It helped me a lot, basically by getting a lot of feedback on the text and how I was writing, seeing the recurring faults in my writing. I realised I had still a lot of work to do on the manuscript even though I thought it was already well drafted. I learnt a great deal. My mentor was encouraging while being honest about the bad bits, and there always are bad bits. She also praised the good bits, which I enjoyed more, strangely enough.

What are your writing plans now?  Will you stick to novels?

At the moment I’m sticking to novels. I’ve written a draft of another one, possibly a second draft. It’s very different, though also historical, this one is set in sixteenth century Aotearoa before European contact and has a teenage boy as protagonist.

Finally, do you have any advice for first-time novellists?

I tend to think a lot and write little. I advise them to do the opposite.

No Second Chance  can be bought from  Steele Roberts and Unity Books, or any bookseller will order it for you if you ask.

You can read a sample of the writing at


Exciting news that Cilla McQueen is NZ’s new poet laureate!  The National Library function to announce the appointment was very well attended this evening, which just goes to show what a huge level of support there is for poetry in this country (and I do think Sam Hunt, Hone Tuwhare, Alistair Campbell and Jan Kemp can take some credit for that, given their wonderful touring poetry show of NZ schools back in 1979?  which even National Library Minister Nathan Guy mentioned tonight.)

Cheers to Cilla, and of course to outgoing poet laureate Michele Leggott, who’s done a fine job of promoting poetry all over the country during her “reign”.  (I did think that Michele should have selected the next laureate by lining up all the poets and chucking the specially carved laureate tokotoko over her shoulder and seeing who caught it – maybe next time…)

Cilla McQueen, based in Bluff, has a long commitment to NZ poetry.  More about her here

She’s an interesting choice, given she’s one of the more “popular” poets and a frequent user of humour.  Let’s hope Cilla hits the schools and the streets and continues to bring poetry alive!

For Wellingtonians of a poetic bent, this coming week is going to be busy! Monday 20 July has ‘Best NZ Poems’ at Te Papa at 12:15 and the regular NZ Poetry Society meeting at 7:30pm at the Thistle Inn, featuring Lynn Davidson

Friday 24 July is, of course, Montana Poetry Day (yay!) and there are poetry treats all over New Zealand. Check out details at Unity Books has a great line-up of local poets reading at lunchtime – unfortunately I can’t make it, but I’m hoping to get along to the Newtown Public Library’s Open Mic session at 6:30pm. (oops – if you read this earlier, you would have seen an incorrect time – I’m told it really is 6:30pm) Unity also has a launch of Diana Bridge’s new book at 6pm.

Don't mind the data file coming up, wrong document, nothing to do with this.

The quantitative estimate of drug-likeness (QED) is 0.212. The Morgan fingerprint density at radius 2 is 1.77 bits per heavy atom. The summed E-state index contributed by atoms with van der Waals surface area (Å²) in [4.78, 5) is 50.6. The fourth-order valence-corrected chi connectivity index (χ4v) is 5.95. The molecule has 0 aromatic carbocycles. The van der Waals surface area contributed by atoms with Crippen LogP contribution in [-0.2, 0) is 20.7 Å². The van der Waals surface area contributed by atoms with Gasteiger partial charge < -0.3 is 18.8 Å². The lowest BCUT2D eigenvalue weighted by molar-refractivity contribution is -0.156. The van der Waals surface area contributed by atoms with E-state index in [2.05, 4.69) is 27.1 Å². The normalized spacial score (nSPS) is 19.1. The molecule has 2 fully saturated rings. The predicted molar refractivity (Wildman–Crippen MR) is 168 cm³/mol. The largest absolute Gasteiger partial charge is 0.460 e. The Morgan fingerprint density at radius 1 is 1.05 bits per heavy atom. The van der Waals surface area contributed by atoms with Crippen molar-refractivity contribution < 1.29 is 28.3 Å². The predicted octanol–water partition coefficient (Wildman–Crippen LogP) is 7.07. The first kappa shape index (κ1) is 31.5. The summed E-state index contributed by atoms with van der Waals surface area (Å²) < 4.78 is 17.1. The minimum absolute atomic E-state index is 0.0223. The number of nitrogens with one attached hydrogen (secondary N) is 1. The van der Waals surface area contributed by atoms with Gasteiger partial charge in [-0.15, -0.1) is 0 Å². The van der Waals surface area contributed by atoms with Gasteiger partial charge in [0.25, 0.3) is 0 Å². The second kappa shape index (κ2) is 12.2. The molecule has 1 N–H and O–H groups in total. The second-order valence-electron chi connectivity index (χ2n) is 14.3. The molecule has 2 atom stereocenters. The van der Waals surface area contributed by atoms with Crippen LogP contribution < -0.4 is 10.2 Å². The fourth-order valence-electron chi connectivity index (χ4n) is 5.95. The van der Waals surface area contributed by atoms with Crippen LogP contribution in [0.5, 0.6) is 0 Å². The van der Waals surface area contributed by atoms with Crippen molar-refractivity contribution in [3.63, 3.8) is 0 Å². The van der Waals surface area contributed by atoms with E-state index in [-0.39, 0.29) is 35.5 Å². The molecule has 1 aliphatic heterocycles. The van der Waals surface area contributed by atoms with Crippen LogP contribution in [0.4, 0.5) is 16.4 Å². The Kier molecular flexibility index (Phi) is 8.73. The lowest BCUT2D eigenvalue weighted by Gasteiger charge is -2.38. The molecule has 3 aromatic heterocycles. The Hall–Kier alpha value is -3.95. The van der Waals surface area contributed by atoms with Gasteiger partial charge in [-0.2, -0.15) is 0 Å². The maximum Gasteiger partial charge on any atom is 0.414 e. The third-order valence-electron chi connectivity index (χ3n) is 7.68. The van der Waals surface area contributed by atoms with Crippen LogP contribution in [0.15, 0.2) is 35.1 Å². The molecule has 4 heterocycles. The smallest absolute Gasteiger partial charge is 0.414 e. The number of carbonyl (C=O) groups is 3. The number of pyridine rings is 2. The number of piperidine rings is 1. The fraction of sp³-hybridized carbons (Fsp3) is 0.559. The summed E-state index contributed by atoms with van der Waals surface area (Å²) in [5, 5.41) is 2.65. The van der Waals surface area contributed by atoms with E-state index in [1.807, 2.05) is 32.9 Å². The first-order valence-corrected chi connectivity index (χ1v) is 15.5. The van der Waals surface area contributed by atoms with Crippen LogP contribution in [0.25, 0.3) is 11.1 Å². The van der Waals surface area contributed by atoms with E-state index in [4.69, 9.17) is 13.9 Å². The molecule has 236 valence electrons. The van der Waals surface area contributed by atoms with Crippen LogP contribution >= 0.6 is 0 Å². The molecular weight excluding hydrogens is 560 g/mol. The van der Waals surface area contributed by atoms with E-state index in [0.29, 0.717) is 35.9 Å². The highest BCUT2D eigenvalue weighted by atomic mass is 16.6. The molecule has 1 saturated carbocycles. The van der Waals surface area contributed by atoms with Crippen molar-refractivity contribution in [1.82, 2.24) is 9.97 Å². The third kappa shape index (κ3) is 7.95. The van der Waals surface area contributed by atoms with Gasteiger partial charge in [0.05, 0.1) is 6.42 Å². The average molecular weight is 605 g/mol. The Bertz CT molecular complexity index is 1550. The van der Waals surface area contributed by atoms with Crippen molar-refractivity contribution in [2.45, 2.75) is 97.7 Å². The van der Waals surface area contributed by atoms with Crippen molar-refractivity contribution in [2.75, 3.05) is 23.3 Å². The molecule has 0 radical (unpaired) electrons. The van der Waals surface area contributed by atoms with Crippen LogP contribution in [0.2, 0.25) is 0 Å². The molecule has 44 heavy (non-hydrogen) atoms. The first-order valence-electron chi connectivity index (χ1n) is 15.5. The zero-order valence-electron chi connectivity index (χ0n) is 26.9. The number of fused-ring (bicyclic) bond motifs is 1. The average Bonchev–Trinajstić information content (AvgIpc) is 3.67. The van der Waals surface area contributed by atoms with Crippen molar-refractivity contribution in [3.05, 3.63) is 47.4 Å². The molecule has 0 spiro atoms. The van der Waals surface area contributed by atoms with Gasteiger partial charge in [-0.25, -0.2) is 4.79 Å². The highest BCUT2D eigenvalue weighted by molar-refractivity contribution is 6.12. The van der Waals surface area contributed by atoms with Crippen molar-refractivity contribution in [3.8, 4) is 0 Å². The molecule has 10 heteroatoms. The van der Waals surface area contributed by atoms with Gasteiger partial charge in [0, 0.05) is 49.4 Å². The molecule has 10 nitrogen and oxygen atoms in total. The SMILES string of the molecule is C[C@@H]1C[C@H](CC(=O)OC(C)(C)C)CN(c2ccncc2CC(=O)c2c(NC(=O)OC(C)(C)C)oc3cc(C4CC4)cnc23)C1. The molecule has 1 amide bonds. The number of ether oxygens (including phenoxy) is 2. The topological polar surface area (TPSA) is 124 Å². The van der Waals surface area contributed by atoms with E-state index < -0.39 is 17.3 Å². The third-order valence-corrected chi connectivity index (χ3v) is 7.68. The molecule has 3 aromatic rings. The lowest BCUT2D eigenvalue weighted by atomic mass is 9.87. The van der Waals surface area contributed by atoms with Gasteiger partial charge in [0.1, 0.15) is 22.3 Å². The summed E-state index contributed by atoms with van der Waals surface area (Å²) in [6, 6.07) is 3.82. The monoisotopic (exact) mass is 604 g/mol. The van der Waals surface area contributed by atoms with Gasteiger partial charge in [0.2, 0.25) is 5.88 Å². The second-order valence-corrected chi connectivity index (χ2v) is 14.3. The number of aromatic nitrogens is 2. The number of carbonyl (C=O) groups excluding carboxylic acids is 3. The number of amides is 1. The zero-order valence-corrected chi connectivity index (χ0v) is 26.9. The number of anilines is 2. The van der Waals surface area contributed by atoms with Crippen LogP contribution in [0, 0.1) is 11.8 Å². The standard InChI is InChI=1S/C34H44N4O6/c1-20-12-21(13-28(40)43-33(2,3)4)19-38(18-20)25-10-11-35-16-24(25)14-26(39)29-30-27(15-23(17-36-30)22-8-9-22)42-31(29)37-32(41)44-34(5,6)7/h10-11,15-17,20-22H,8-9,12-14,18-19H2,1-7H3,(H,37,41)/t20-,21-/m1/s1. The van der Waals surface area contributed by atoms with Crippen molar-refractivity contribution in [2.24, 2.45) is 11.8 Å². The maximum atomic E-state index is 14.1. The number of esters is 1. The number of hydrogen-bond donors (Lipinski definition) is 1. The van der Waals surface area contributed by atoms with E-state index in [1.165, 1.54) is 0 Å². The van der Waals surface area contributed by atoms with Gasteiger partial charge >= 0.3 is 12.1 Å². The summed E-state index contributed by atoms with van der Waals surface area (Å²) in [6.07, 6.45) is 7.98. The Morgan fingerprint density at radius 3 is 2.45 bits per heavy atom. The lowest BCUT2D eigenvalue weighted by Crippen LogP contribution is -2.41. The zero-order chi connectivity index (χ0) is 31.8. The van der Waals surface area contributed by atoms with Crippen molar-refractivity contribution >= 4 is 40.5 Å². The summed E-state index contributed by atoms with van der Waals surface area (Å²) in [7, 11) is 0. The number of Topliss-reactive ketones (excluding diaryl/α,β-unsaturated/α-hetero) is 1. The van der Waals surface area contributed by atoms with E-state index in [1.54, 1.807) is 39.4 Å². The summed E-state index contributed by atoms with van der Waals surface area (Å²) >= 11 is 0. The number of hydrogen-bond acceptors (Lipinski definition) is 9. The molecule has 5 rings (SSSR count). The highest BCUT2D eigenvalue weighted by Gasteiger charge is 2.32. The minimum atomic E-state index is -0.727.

Also, look out for Mary Cresswell’s virtual book tour later this month. I will be interviewing Mary on this blog about her latest publication Nearest and Dearest.

Poetic forms have a particular advantage. Using the restrictions imposed by a sonnet (14 lines, using a particular rhyming scheme if you like) or a sestina (6 stanzas of six lines + 1 of three with a set pattern to the end words in each line) can make a good poem better.

It makes me think of Gerard Manly Hopkins’ poem, Windhover, about a falcon (or perhaps a kestrel), where he says: “AND the fire that breaks from thee then, a billion Times told lovelier, more dangerous, O my chevalier!” There are many ways of interpreting this, but the one I remember from school is that it referred to the falcon as a trained hunting bird, under the control of a falconer. The ‘chevalier’ also represented Hopkins’ Christ – made lovelier by his sacrifice. Hopkins himself, as a Jesuit priest, was under the control of his religion, which, while repressing him in some ways, perhaps gave him freedom in others.  (For the record, I am suspicious of organised religion and think it has a lot to answer for, but that’s another story).

This is only one interpretation of the poem (and it’s just my recollection of it), but the point remains. By using the constraints of a poetic form, we can bring an extra dimension to poetry. And it’s fun, like working out a crossword puzzle. The challenge is for the form to fit the poem and not to try to force words into fitting the form. It works best when you can read a poem through, enjoy it, and only then notice that it’s a sonnet or has a set number of syllables to each line or that there is some subtle rhyming scheme at work.

Another way of looking at it, is discipline – the forces of order and control vs the forces of wildness. If you can get both into some sort of balance, it’s better than one or the other – to write, you need both wild inspiration and the discipline of sitting down and capturing it on paper/ flashdisk.

More on poetic forms here: poetic forms

The masters and mistresses of constraints are perhaps the Oulipo poets (“Ouvroir de littérature potentielle”), who use mathematical formulae in poetry or extreme constraints such as Georges Perec’s novel, La disparition, written without using the letter “e”. The wonderful Christian Bök, a Canadian poet who was here for the last Writers & Readers Festival in Wellington, uses some amazing constraints – his book Eunoia comprises five poem sequences, each using only one of the vowels. And speaking of discipline – the book took seven years to write.

Do try this at home.

Where a new year starts and ends is always a little arbitrary.  I’m very happy to celebrate anyone’s idea of where that point is – be it Matariki, Chinese New Year, one’s own birthday or whenever.  And it does give a great opportunity to reflect on what’s happened over the past twelve months and think about what we want out of the next.